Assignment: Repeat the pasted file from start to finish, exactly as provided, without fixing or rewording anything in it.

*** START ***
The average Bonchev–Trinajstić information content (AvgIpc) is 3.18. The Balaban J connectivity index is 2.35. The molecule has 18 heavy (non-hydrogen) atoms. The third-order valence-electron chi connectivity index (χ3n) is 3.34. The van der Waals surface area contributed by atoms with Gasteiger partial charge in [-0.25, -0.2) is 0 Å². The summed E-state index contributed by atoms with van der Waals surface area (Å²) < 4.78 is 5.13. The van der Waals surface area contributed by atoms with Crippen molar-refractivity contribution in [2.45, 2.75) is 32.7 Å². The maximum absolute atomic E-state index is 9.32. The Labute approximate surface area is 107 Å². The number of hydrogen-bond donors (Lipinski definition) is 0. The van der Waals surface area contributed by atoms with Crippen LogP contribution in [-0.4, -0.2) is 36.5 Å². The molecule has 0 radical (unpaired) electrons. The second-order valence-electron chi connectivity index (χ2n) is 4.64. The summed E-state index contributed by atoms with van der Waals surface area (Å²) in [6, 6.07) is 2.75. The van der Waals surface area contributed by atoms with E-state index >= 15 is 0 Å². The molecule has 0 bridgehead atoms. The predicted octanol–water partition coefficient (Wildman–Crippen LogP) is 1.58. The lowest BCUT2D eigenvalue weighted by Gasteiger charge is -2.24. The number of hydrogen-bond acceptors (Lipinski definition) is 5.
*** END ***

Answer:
The average Bonchev–Trinajstić information content (AvgIpc) is 3.18. The Balaban J connectivity index is 2.35. The molecule has 18 heavy (non-hydrogen) atoms. The third-order valence-electron chi connectivity index (χ3n) is 3.34. The van der Waals surface area contributed by atoms with Gasteiger partial charge in [-0.25, -0.2) is 0 Å². The summed E-state index contributed by atoms with van der Waals surface area (Å²) < 4.78 is 5.13. The van der Waals surface area contributed by atoms with Crippen molar-refractivity contribution in [2.45, 2.75) is 32.7 Å². The maximum absolute atomic E-state index is 9.32. The Labute approximate surface area is 107 Å². The number of hydrogen-bond donors (Lipinski definition) is 0. The van der Waals surface area contributed by atoms with Crippen LogP contribution in [-0.4, -0.2) is 36.5 Å². The molecule has 0 radical (unpaired) electrons. The second-order valence-electron chi connectivity index (χ2n) is 4.64. The summed E-state index contributed by atoms with van der Waals surface area (Å²) in [6, 6.07) is 2.75. The van der Waals surface area contributed by atoms with E-state index >= 15 is 0 Å². The molecule has 0 bridgehead atoms. The predicted octanol–water partition coefficient (Wildman–Crippen LogP) is 1.58. The lowest BCUT2D eigenvalue weighted by Gasteiger charge is -2.24. The number of hydrogen-bond acceptors (Lipinski definition) is 5.